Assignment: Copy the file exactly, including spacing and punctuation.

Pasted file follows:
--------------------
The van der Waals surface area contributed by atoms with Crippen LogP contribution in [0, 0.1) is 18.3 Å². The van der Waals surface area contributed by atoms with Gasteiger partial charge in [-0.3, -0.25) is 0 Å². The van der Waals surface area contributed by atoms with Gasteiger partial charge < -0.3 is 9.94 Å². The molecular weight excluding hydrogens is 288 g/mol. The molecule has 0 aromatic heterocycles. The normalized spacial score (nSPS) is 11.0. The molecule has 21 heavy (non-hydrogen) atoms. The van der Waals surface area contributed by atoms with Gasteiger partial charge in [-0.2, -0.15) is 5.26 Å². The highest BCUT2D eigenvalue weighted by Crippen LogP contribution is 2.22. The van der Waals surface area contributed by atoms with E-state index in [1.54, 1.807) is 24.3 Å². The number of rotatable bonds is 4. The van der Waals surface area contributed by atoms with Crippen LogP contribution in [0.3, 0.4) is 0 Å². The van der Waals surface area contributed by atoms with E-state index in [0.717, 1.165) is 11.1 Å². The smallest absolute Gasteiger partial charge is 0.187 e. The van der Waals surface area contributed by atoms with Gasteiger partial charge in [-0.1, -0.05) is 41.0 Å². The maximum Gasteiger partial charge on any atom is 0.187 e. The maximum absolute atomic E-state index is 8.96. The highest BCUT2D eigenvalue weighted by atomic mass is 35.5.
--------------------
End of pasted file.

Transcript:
The van der Waals surface area contributed by atoms with Crippen LogP contribution in [0, 0.1) is 18.3 Å². The van der Waals surface area contributed by atoms with Gasteiger partial charge in [-0.3, -0.25) is 0 Å². The van der Waals surface area contributed by atoms with Gasteiger partial charge < -0.3 is 9.94 Å². The molecular weight excluding hydrogens is 288 g/mol. The molecule has 0 aromatic heterocycles. The normalized spacial score (nSPS) is 11.0. The molecule has 21 heavy (non-hydrogen) atoms. The van der Waals surface area contributed by atoms with Gasteiger partial charge in [-0.2, -0.15) is 5.26 Å². The highest BCUT2D eigenvalue weighted by Crippen LogP contribution is 2.22. The van der Waals surface area contributed by atoms with E-state index in [1.54, 1.807) is 24.3 Å². The number of rotatable bonds is 4. The van der Waals surface area contributed by atoms with Crippen LogP contribution in [0.3, 0.4) is 0 Å². The van der Waals surface area contributed by atoms with E-state index in [0.717, 1.165) is 11.1 Å². The smallest absolute Gasteiger partial charge is 0.187 e. The van der Waals surface area contributed by atoms with Gasteiger partial charge in [-0.1, -0.05) is 41.0 Å². The maximum Gasteiger partial charge on any atom is 0.187 e. The maximum absolute atomic E-state index is 8.96. The highest BCUT2D eigenvalue weighted by atomic mass is 35.5.